Each face has so many unique features they can be used like a fingerprint. No two are alike. Despite this fact, sunglasses rarely feature much adjustability, not to mention different sizes. Shimano’s new line of performance riding glasses are tackling this issue head on with the Japanese firm’s typically innovative and engineering focused solutions. They 3D mapped thousands of faces, then created glasses that could adapt to each unique feature.
The entire 2013 line consists of ten models, with Shimano’s usual memory lapse inducing names – SX50, S70X-PH and so on. Strangely, one mid-range model is called the Equinox, the only proper name in the bunch. We’ve been riding the third model in the line, the S60R, and while not the top of the line, it showcases just about every aspect of Shimano’s new technology.
The glasses include all of the standard features we expect from a pair of high-end glasses, and can find elsewhere in the market. The frames are made of Grilamid TR90, a plastic prized for its ability to maintain its shape despite extreme bending. The lenses are swappable and a huge array of options are available, from clear to mirror, from yellow to photochromic. All of the lenses offer full UV Protection, and anti-scratch and anti-fog is available as well. The nosepiece is adjustable, the rubber is hydrophobic and an RX adapter is offered. As good as all this is, and Shimano has done it all very well, it’s not original.
What is original about the S60R and many other glasses in the Shimano range, is the comprehensive, adaptive fit. Using technology they call SMFD, Shimano Metal Fit Design, Beta-titanium is used at the nose bridge to connect the plastic frame pieces. The Beta-titanium can be bent to narrow or widen the glasses fit on your head. Once dialed in the SMFD delivers unwavering fit, without unwanted pressure at the temple or behind the ears. The longer the day on the bike, the more this feature is appreciated. It is possible to accidentally put some twist into the Beta-titanium, which can lead to a crooked fit, so it’s important to rest the glasses on a flat surface after adjusting them to make sure the ear pieces are in alignment.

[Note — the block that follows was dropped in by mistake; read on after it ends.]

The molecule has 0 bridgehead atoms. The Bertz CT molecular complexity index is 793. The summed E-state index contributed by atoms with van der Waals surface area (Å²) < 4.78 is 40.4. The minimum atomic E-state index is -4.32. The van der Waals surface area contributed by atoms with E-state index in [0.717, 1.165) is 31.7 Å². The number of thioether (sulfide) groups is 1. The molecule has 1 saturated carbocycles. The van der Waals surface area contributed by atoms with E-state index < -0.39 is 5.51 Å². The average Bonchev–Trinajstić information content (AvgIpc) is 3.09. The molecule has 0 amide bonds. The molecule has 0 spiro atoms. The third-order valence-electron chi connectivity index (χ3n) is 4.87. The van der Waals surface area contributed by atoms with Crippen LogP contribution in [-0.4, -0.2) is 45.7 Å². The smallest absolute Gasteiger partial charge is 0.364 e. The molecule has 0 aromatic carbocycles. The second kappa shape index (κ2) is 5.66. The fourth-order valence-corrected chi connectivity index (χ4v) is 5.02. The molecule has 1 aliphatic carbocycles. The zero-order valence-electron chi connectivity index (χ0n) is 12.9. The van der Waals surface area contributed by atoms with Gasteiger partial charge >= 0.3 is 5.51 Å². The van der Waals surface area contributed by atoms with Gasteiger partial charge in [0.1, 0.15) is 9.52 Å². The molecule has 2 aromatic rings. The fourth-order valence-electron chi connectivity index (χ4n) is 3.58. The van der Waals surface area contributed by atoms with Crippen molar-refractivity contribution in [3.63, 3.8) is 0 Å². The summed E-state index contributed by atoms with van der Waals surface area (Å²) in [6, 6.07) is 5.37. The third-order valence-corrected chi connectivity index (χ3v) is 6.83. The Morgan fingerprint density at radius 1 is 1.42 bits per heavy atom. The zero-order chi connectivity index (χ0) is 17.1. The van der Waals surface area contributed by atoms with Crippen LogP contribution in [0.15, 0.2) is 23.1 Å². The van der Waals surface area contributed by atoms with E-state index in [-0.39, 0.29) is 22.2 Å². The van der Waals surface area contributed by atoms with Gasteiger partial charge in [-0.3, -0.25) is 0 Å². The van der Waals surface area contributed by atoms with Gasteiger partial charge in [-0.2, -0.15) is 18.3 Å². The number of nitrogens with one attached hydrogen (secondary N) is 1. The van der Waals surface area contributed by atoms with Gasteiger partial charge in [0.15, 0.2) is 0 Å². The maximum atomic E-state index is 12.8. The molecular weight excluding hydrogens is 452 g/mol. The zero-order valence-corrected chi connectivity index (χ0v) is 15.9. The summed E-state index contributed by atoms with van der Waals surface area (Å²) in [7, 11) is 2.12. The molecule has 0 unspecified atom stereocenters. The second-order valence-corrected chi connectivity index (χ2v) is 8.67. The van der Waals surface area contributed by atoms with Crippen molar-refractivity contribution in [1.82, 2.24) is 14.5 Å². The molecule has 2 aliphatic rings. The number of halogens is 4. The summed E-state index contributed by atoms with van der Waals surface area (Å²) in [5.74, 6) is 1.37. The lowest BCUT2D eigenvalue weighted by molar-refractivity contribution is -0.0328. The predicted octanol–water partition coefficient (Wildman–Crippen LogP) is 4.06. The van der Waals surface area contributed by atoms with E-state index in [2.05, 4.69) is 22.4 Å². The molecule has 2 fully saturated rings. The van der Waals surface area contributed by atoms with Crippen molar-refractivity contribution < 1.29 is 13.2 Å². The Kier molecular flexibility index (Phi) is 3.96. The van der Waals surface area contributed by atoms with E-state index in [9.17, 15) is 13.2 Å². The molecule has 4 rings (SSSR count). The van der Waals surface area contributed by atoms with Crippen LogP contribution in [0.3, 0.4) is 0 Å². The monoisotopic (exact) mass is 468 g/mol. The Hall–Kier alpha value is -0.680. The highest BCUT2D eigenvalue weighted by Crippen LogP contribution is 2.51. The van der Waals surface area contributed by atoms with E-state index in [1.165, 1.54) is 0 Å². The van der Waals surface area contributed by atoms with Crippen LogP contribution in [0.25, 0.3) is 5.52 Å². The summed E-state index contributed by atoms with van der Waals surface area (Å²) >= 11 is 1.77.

Shimano’s search for the perfect fit didn’t end there. As everyone’s ears, nose bridge cheekbones and eyelashes define a unique set of measurements they knew a fixed angle between the lenses and the earpieces would leave some with a less than perfect fit. To address this Shimano built in 16 degrees of angle adjustment to the lens, in five separate positions. Tilt the earpieces up or down and an audible click is heard as you engage a new position. The initial impression was that these plastic notches would soon wear out leading to a sloppy fit. This has not been the case. After hundreds of adjustments, certainly many more than years of heavy usage would encounter, each position still enjoys and audible, positive, secure ‘click’. If you are tired of your lenses resting on your cheeks, or your eyelashes hitting them, try any of the new Shimano models with angle adjust and you will be able to dial that out. The angle adjust also ensures you can keep the wind off your eyes whether you ride a slammed race bike or an upright endurance rig.
The S60R we tested had only one lens in the kit, yellow, which has been perfect for early morning rides and those late afternoon loops that tend to stretch beyond sunset these days. The S60R is available with a Photochromic Grey tint when the sun burns a little brighter and a little longer in the months to come.
The S60R’s styling cuts a rather standard riding silhouette. Clearly influenced by Oakley, the half frame leaves the scalloped lenses exposed at the bottom. The black frames are called Black Metallic and have slight sparkle to them that falls just short of being glitter. They are also available in Brilliant Blue and Metallic White. Riders looking for a more striking style that won’t be repeated on the group ride need to check out the S70X. Of course, you better write that name down so you can remember it at your local Shimano dealer.